Life Finds A Way: Group Becomes Resistant To Cholera In Dhaka, Bangladesh

at Dhaka, Bangladesh on 1/Nov/1999
Harvard scientists track down people in the Bangladesh capital of Dhaka who are resistant to cholera infections, identifying the genes that protect them. Kids in Dhaka, circa 1999 by M

These days, when the words "resistance" and "bacteria" are used in the news, it is usually some dreary report about some new antibiotic-resistant strain that is threatening the world. But germs aren't the only ones evolving in the eternal battle between human and bacteria. A cool story in Science Translational Medicine reveals that some people in Bangladesh have grown resistant to cholera, which has plagued parts of the country for millenia.

To find this group of "protected ones," Harvard researchers flew to the capital of Bangladesh, Dhaka, and teamed up with local physicians. More recently renown as the site of the Banglasdeshi factory collapse, Dhaka rests on the eastern banks of the Ganges river, where the earliest reports of bacteria Vibrio cholerae were made in Sanskrit.

The most common route of transmission for cholera is through drinking water, but it is only a danger in places with poor sanitation and water filtration systems. Much of Bangladesh, and especially the urban slums of Dhaka, qualifies for this distinction. It is estimated that about half the children in Bangladesh are exposed to the disease by the age of 15. During some outbreaks, mortality rates have exceeded 50 percent, as people succumbed to dehydration, intestinal inflammation, and diarrhea that typify the disease.

Given it's high prevalence and severe lethality, it's not too surprising that this research team discovered evidence of natural selection that has led to members of the society developing cholera resistance. To search for immunity, the scientists recruited 42 Bengali families — 126 individuals in all — from Dhaka and sequenced the genes.

"We sought to understand cholera by studying the genetics of a population that has been affected by the disease for centuries — people in the Ganges River Delta of Bangladesh," said co-senior author Dr. Regina LaRocque, of the Masschusetts General Hospital division of Infectious Diseases. "Our findings are just a first step, but they demonstrate how combining ancient history with the current impact of an infectious disease can be a powerful way of identifying human genes that are important to disease outcome."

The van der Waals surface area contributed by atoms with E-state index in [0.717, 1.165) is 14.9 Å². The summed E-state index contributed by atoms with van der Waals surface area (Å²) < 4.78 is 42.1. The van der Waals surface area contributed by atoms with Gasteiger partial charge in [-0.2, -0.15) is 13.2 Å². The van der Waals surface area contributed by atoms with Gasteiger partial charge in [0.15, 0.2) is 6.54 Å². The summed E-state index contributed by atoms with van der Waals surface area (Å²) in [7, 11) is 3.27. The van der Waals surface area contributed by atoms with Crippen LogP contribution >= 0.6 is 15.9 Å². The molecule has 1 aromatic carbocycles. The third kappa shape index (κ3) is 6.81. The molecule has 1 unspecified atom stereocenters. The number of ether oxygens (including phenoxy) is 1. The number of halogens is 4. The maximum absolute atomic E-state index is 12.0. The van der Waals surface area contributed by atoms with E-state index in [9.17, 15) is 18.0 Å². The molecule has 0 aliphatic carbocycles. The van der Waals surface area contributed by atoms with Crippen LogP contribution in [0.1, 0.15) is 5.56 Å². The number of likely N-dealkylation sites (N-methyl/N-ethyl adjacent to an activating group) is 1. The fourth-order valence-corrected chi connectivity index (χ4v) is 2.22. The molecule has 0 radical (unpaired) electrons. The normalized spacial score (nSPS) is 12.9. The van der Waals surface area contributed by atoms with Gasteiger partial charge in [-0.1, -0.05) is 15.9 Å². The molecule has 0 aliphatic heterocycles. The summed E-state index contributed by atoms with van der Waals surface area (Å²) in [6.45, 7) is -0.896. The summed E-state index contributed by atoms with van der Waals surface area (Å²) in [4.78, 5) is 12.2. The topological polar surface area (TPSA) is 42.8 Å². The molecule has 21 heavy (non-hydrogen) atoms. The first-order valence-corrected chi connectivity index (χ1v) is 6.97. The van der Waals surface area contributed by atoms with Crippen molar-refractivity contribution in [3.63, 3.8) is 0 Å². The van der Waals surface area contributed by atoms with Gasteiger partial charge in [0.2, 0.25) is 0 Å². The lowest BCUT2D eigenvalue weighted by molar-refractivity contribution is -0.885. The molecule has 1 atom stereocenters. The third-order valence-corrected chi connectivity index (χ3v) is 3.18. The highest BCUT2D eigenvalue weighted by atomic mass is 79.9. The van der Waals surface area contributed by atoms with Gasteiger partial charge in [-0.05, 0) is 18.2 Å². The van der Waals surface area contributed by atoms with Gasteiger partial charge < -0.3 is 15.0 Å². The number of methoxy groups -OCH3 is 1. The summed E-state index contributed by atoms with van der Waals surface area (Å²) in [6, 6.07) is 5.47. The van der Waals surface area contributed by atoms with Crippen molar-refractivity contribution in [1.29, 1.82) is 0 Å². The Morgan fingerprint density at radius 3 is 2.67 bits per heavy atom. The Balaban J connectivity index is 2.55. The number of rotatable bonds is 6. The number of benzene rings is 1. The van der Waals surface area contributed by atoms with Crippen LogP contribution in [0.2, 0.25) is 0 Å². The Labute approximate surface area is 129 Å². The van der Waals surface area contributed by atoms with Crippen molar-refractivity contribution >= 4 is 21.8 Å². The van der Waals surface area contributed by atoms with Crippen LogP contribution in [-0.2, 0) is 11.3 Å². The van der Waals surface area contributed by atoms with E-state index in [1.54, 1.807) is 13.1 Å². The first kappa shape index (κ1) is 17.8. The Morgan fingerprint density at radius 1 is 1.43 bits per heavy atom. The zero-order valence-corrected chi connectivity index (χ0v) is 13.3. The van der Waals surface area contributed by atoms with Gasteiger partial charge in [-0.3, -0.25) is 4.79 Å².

Genetic analysis revealed a set of 305 DNA signatures that were more common in this Bengali population than in other groups, like East Asians, Europeans, and Yoruba Africans. Several of these gene variants had a direct relationship with the regulation of hydration and inflammation. Many of the isolated traits encoded protein channels that help cells maintain how much water they carry. Another group of genes involved with the "innate immune response," which is the first line of defense against bacteria like cholera.

In a second analysis, they cross-checked 28 of the uncovered traits in patients who had cholera. Finally, they nailed down that five of these genetic regions, two of which play critical roles with innate immunity, were involved in cholera resistance.

"Understanding the basic biology of a disease is fundamental to making clinically relevant advances in treatment," said LaRocque, who is also an assistant professor of Medicine at Harvard Medical School. "Our laboratory is now working on further studies of the innate immune response to cholera, and we believe this work will be highly relevant to developing improved vaccines."

One place where a cholera vaccine is desperately needed is Haiti. The nation's 2010 earthquake was quickly followed by a massive cholera outbreak, as sanitation deteriorated and drinking water supplies became contaminated. Since then, hundreds of thousands have been infected, and every summer brings a fresh rainy season, harkening a new wave of disease.

Another cool revelation from this project had nothing to do with disease, but rather the ancient heritage of Bangladesh. The authors found that Bengali people from Dhaka descended from an admixture of Gujarati Indians and East Asians, namely Singaporean Chinese. Genetic drift analysis suggests this cultural mixing occurred around 500 AD, which corresponds with the collapse of the Indian Gupta Empire and the rise of the Chinese Tang dynasty.

 

Source: Karlsson EK, Harris JB, Tabrizi S. Natural Selection in a Bangladeshi Population from the Cholera-Endemic Ganges River Delta. Science Translational Medicine. 2013.

Join the Discussion